Figure 2. Output from Current Probes on Cat 5 Cable in same Orientation

Figure 3 shows the outputs of the same current probes when one of them has been reversed on the cable. If the output of the probes were only dependent on the current flowing through them, actually the magnetic field generated by the current, the probe that is reversed should show an output that is a mirror image of the other probe's output. Current is flowing in the opposite direction through the reversed probe.

Outputs for probes reversed on cable

Figure 3. Output from Current Probes on Cat 5 Cable with One Probe Reversed

Looking at Figure 3, one can see that is the case. If the two waveforms are added in the scope, the result should be nearly zero, hence the name "null experiment." As obvious as this seems, I have seen many current probes where the two waveforms would look significantly different due to electric field coupling through inadequate probe shielding.  Electric field, capacitive, coupling into a current probe results in an output that would not depend strongly on which direction the probe is placed on a cable. When this is added to the probe current response that inverts when the probe is reversed, the result would be that the inverted waveform would have a different shape and the sum of the two waveforms in Figure 3 would not add to zero.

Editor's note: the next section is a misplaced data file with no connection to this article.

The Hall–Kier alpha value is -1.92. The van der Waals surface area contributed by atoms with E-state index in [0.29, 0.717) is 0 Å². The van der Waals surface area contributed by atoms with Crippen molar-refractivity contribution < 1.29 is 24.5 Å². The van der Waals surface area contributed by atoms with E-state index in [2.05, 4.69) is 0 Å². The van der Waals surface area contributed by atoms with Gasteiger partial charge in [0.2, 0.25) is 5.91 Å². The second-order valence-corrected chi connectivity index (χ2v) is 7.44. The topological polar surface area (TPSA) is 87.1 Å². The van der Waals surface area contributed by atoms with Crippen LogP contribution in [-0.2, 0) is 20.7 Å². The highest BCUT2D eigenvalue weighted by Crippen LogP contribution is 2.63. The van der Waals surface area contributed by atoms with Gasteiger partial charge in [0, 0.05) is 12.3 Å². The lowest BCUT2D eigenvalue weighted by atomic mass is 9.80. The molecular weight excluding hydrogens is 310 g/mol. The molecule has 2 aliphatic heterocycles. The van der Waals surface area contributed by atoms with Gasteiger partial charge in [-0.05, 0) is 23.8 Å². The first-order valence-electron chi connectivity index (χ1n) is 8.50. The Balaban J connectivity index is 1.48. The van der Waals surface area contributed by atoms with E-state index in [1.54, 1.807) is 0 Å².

The same effect would hold for sinusoidal currents. When measuring sinusoidal currents, the output of two current probes could be added in a combiner with one probe reversed on the cable. To the extent the output of the combiner differs from zero, electric field coupling is likely affecting the current probes (assuming the probes are really matched and other links in the measurement chain are working as intended). A spectrum analyzer can be used in this case as well as a scope since the combiner provides a single output. Spectrum analyzers have a much wider dynamic range than an oscilloscope, so the outcome of the null experiment often is a result of the combiner's accuracy.

The Folded Wire Null Experiment

A method of verifying current probe operation not requiring a second matched probe is shown in Figure 4. In this case, the cable is folded and inserted into the current probe. Doing this exposes the current probe to the electric field from the cable, but no current actually flows through the probe so its output should be zero. Figure 5 shows the result of such a measurement.

Folded wire null experiment

Figure 4. Folded Wire Null Experiment

Folded wire scope plot

Figure 5. Folded Wire Null Experiment Result